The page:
Another reason, they say, is that today’s young people are staying in school longer and taking longer to enter the job market on a regular basis, reducing the number of jobs they hold on average over their lifetime. And the burden of heavy student debt accumulated by young graduates makes them less likely to take the risk of changing jobs.
In fact, some researchers today worry that, according to Gallup, the stereotyped young worker is “disengaged” from their employer or “doesn’t see the future.” He wrote In a poll this year, it wasn’t long ago that economists were worried about the opposite – young workers aren’t moving. Enough.
In 2016, the Federal Reserve Bank of San Francisco Bright He thought there had been a “significant decline in job turnover among young workers” and that those workers were opting for job security “at a lower cost of trying different jobs”. That same year, another Federal Reserve researcher highlighted the trend at a Brookings Institution symposium. Mentioning “Less liquidity in the labor market results in fewer opportunities for workers… and can have important implications for the macro economy as a whole.”
There is no corporate person
The data also makes it clear that the “company man” remains the archetype Single work By the time the baby boomers came of age, the whole business was declining for good. Some of the boomers who started working in the late 1970s and early 1980s experienced this stability. But this was so decade It led to massive industrialization, from commodities to a Service economy, union busting and mass layoffs as a corporate strategy that protects workers and promotes company loyalty. (One of the early proponents of the strategy, General Electric CEO Jack Welch, one removed The company’s operations quarter In the first half of the 1980s, Quartz notes.)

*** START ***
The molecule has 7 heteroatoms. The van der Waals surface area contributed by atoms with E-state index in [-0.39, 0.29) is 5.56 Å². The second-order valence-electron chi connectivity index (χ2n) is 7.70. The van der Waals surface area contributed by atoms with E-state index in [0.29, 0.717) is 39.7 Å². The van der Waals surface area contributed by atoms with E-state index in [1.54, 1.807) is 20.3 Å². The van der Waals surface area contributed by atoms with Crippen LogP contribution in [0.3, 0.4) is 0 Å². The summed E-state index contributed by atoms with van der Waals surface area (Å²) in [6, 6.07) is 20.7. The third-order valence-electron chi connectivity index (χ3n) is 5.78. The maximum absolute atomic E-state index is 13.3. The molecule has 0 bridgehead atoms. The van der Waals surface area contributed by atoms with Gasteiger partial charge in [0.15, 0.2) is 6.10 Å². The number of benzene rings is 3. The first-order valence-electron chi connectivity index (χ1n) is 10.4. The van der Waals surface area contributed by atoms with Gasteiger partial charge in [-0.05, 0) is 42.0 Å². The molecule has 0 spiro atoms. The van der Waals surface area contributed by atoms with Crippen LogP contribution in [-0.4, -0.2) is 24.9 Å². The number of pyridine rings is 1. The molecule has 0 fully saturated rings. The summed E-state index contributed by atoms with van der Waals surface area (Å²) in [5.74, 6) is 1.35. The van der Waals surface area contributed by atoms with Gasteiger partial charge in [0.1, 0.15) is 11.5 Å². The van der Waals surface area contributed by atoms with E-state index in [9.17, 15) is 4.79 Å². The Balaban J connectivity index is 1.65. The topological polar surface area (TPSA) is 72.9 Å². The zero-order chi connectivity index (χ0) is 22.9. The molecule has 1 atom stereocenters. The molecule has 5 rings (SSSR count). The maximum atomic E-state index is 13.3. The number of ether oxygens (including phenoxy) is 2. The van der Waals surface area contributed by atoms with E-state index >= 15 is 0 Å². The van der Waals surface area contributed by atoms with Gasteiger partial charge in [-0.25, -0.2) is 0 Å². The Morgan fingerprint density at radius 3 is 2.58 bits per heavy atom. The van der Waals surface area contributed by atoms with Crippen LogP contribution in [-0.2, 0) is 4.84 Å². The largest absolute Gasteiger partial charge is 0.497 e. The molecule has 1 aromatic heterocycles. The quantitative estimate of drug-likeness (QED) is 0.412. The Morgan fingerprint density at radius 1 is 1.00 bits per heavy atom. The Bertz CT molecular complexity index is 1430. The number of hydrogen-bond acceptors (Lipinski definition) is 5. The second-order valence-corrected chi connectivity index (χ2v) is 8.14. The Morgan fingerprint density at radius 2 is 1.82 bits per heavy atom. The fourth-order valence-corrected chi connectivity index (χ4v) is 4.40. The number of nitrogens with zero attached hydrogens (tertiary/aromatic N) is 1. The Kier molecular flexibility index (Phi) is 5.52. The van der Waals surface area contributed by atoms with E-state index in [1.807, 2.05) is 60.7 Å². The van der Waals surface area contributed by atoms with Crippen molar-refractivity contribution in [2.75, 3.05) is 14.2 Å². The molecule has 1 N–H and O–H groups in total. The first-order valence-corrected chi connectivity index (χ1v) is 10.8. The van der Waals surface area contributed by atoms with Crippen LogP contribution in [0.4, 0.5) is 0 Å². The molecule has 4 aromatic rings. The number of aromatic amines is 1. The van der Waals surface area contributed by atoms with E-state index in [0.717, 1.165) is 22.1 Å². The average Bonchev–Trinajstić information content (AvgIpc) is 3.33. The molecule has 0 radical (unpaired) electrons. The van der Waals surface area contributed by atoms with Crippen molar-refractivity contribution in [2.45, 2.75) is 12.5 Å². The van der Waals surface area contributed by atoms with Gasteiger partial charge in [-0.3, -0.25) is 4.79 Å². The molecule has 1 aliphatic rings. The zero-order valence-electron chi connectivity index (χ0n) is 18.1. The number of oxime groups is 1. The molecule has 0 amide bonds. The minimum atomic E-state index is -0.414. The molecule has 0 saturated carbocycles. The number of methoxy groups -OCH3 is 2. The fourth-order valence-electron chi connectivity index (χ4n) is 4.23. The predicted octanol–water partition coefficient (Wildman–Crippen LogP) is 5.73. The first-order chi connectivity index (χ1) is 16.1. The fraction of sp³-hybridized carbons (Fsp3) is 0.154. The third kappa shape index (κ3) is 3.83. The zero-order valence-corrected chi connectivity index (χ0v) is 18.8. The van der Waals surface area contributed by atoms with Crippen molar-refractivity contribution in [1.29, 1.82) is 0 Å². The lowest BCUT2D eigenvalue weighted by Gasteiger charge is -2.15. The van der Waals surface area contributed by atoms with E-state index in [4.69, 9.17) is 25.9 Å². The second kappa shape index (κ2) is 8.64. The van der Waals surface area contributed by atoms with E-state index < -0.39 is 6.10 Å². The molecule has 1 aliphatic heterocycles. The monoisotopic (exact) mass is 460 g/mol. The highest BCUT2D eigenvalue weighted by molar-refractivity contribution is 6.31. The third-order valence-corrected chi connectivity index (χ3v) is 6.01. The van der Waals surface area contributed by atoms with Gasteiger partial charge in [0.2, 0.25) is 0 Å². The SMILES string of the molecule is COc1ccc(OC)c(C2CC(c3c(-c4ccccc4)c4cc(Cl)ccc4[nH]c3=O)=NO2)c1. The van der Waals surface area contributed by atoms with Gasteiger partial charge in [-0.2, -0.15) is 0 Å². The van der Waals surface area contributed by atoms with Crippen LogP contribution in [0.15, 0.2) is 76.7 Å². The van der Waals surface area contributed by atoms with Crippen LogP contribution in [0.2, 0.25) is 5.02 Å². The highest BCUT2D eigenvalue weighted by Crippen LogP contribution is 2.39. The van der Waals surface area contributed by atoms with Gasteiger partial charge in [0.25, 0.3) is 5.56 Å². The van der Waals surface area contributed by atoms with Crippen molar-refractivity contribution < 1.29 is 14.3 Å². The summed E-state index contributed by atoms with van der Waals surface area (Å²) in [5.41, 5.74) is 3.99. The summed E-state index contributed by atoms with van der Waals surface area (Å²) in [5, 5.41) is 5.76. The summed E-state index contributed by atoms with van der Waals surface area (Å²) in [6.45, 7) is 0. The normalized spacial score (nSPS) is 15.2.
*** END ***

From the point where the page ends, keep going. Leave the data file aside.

Against this backdrop of an ever more uncertain economy, it is no wonder that younger generations tend to switch jobs more frequently. In the year The decade of the early 2000s saw Americans’ perceptions of what a “normal” job market look like as the workforce became increasingly diverse, according to Indeed’s Bunker. “We are used to such low levels of quitting and changing jobs. [after the pandemic] When it was reinstated in 2000, people were outraged,” he said.
Aside from layoffs, job hopping has well-documented benefits for employees. Finding a new job is often the easiest way to get a paycheck. Federal Reserve Bank of Atlanta. Young boomers, who changed jobs almost every year when they started their careers, experienced a 6.5% annual salary increase, according to the BLS. found. Pay – the reason most people work – remains a major motivator today. When consulting a company McKinsey Asked why workers took new jobs earlier this year, nearly every group gave the same No. 1 reason: more pay.
“Labor mobility—the ability to find and accept another job—is the basis of the labor force,” said the left-leaning economists at the Economic Policy Institute. He wrote last year.
Not only that, but higher job turnover rates are associated with a more productive economy overall, according to recent data. Working paper Issued by the National Bureau of Economic Research.
“In the long run, it’s going to be good for productivity for people to move and find what’s right for their careers,” said Jesse Wheeler, senior economist at business intelligence firm Morning Consult. “Ultimately, we want people to do what they love as much as possible, and they’re good at it.”